My husband raps the door with knuckles bruised
to warn the dormouse that we’re back.
She’s made a nest of little pink ones
translucent as skinned grapes, tiny
as the secrets I keep.
If you listen hard enough, there’s a lowing
drumming in their chests that
spins the morning and marches us
through our day. The knocking startles her
the way his memories now do.
A childhood of boxcars and chimneys
noisy with sparrows. Scuffed helmets
and beaks scratching metal and brick
seeking the sharp eye of the sun.
We breathe in the fever spice of an early fall.
Long-toothed grass turning to hay, easterly
winds sussing the tired world, tree tops turned
to leaf crackle at our feet.
The world floats on this tremolo:
glass lakes, wet-nosed deer, firepits.
Whether by wind or bullet or ghost story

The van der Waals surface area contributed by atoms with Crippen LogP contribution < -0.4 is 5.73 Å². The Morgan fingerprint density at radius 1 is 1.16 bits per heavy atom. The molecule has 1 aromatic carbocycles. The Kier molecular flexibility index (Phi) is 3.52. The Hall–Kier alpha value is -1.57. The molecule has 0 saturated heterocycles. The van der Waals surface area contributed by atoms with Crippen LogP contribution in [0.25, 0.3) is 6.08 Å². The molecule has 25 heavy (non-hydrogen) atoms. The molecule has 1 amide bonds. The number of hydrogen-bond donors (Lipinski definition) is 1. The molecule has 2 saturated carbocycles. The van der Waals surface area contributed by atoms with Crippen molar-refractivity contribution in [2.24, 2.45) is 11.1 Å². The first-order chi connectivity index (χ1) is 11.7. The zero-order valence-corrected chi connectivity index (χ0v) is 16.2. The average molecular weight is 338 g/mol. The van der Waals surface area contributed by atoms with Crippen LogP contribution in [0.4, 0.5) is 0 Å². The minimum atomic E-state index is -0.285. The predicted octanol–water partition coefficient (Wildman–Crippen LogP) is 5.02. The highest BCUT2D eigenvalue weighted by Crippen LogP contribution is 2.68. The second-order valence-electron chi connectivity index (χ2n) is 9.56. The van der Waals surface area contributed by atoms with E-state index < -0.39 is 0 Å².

they shift form.
And he changes, too, when he recalls the widows
huddled near hearth and loom, the women
who fasted their desires in thread and ladles.
He asks if they were happy making food and cloth.
I nod, turning lie into enchantment.
Of course, nothing makes up
for the warp and weft of hearts undone.
In slumber, his body unravels, remembers
the longing of the unbuttoned boy
before the urea-grip of spent shells and gunpowder.
I’ve saved him, I think, but
it’s a noisy country now, a restless country.
Storm’s near. The thunder and lightning fall
on the same beat. Still I listen for him
for the beating of animal hearts and summers
gone to seed. Land of black loam conundrum
of birthing and weaning
and carnage, yes—but also of home.
About the Author: Genevieve DeGuzman’s work appears or is forthcoming in Cider Press Review, An Online Artifact, FIVE:2:ONE, FOLIO, Reed Magazine, Strange Horizons, Switchback, and elsewhere. She has been a finalist for the Lauren K. Alleyne Difficult Fruit Poetry Prize and a literary arts resident at Can Serrat. She lives in Portland, Oregon.